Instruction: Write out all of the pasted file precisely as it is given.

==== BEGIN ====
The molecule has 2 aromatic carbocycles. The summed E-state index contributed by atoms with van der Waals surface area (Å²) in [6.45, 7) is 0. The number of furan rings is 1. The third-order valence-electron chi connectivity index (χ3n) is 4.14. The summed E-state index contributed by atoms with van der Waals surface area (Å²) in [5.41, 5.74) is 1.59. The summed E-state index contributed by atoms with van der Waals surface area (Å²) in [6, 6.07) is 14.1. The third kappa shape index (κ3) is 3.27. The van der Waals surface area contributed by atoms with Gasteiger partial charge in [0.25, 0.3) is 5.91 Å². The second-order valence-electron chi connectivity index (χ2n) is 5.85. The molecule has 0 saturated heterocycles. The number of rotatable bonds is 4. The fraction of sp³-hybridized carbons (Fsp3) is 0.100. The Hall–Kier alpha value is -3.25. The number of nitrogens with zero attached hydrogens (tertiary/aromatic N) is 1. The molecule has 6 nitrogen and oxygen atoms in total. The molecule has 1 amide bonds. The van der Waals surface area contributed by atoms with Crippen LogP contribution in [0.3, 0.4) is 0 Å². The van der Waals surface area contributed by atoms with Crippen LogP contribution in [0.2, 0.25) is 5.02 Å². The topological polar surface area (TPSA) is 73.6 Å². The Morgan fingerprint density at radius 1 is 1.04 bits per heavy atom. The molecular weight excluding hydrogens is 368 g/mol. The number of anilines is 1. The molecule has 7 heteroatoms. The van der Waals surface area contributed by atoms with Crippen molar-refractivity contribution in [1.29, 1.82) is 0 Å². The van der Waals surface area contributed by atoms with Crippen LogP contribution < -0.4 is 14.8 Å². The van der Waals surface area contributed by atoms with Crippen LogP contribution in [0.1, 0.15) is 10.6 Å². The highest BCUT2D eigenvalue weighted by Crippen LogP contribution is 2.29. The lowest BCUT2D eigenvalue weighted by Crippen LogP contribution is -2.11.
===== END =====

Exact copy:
The molecule has 2 aromatic carbocycles. The summed E-state index contributed by atoms with van der Waals surface area (Å²) in [6.45, 7) is 0. The number of furan rings is 1. The third-order valence-electron chi connectivity index (χ3n) is 4.14. The summed E-state index contributed by atoms with van der Waals surface area (Å²) in [5.41, 5.74) is 1.59. The summed E-state index contributed by atoms with van der Waals surface area (Å²) in [6, 6.07) is 14.1. The third kappa shape index (κ3) is 3.27. The van der Waals surface area contributed by atoms with Gasteiger partial charge in [0.25, 0.3) is 5.91 Å². The second-order valence-electron chi connectivity index (χ2n) is 5.85. The molecule has 0 saturated heterocycles. The number of rotatable bonds is 4. The fraction of sp³-hybridized carbons (Fsp3) is 0.100. The Hall–Kier alpha value is -3.25. The number of nitrogens with zero attached hydrogens (tertiary/aromatic N) is 1. The molecule has 6 nitrogen and oxygen atoms in total. The molecule has 1 amide bonds. The van der Waals surface area contributed by atoms with Crippen LogP contribution in [0.3, 0.4) is 0 Å². The van der Waals surface area contributed by atoms with Crippen LogP contribution in [0.2, 0.25) is 5.02 Å². The topological polar surface area (TPSA) is 73.6 Å². The Morgan fingerprint density at radius 1 is 1.04 bits per heavy atom. The molecular weight excluding hydrogens is 368 g/mol. The number of anilines is 1. The molecule has 7 heteroatoms. The van der Waals surface area contributed by atoms with Crippen molar-refractivity contribution in [1.29, 1.82) is 0 Å². The van der Waals surface area contributed by atoms with Crippen LogP contribution < -0.4 is 14.8 Å². The van der Waals surface area contributed by atoms with Crippen LogP contribution in [0.1, 0.15) is 10.6 Å². The highest BCUT2D eigenvalue weighted by Crippen LogP contribution is 2.29. The lowest BCUT2D eigenvalue weighted by Crippen LogP contribution is -2.11.